Tuesday, February 14, 2006

Nosferatu the Vampyre (1979)

Werner Herzog's take on the Dracula story is a strange and stiff affair, with the useless Isabelle Adjani in a pivotal role (the girl's got all the range of a porcelain doll). So why do I find it so effective? The exquisite photography certainly helps (there's a couple shots where Klaus Kinski, as Nosferatu, is framed so that his white head is surrounded by blackness, giving it the appearance of disembodiment, that I thought stunning). Really, though, I think the stiffness is an asset rather than a debit. It gives the film an dank, eerie quality that eludes most other tellings of this tale. Kinski's melancholy rendition of the Count points the way towards the film as a whole (there's no romanticism in living forever). More interestingly, if you pay attention to people in the background, none of them move unless they have to. It's like this entire town is waiting for pestilence to overtake them; when the plague (usually metaphorical but made explicit here) does finally come for them, it seems less horrifying and more inevitable. Nosferatu the Vampyre is imperfect, but it's fascinating -- it's the rare horror film where it feels like Death has threaded itself through the projector.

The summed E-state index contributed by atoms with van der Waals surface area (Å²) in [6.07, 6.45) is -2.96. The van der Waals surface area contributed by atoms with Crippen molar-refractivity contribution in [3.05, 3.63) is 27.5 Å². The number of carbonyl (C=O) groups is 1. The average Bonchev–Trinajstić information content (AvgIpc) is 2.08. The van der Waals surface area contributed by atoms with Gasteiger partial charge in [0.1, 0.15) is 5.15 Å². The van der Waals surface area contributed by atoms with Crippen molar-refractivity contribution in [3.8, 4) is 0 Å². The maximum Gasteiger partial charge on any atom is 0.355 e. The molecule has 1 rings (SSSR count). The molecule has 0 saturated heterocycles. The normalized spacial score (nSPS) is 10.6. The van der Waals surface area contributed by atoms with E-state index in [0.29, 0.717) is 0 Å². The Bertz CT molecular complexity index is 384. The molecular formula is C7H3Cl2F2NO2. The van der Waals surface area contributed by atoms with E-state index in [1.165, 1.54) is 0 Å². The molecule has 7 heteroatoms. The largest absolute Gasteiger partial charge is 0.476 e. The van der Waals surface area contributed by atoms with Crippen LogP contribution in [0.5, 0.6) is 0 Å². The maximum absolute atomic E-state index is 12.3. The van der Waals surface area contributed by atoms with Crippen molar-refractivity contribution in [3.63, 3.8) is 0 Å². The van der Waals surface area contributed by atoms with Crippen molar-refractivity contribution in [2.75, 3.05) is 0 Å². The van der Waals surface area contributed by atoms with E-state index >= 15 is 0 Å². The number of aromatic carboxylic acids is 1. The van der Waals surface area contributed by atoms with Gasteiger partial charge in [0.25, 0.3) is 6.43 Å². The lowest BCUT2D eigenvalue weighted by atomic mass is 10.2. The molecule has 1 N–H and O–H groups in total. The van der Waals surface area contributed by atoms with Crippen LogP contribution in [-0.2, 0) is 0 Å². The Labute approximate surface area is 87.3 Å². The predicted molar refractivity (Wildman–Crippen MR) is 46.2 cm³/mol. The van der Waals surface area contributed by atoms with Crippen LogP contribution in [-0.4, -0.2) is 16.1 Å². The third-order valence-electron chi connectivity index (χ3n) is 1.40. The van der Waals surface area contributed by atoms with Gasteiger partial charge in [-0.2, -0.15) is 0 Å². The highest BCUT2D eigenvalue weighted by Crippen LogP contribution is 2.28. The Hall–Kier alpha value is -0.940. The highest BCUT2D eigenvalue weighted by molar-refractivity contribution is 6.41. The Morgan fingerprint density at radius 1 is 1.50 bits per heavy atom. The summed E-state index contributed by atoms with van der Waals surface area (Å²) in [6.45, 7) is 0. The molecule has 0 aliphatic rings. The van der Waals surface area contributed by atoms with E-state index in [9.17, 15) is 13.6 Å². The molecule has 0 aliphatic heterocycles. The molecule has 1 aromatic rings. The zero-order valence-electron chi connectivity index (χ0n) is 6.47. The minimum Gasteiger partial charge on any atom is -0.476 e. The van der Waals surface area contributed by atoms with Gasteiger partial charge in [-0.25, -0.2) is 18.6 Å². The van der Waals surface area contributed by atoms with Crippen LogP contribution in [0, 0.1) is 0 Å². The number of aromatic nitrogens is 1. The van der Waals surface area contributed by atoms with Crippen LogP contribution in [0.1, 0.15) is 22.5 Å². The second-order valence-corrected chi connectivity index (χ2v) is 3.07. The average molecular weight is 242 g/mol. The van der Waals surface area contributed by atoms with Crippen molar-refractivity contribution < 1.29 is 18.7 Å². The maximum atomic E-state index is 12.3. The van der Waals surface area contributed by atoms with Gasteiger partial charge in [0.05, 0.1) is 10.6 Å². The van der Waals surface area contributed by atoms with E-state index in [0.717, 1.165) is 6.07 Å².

Grade: B


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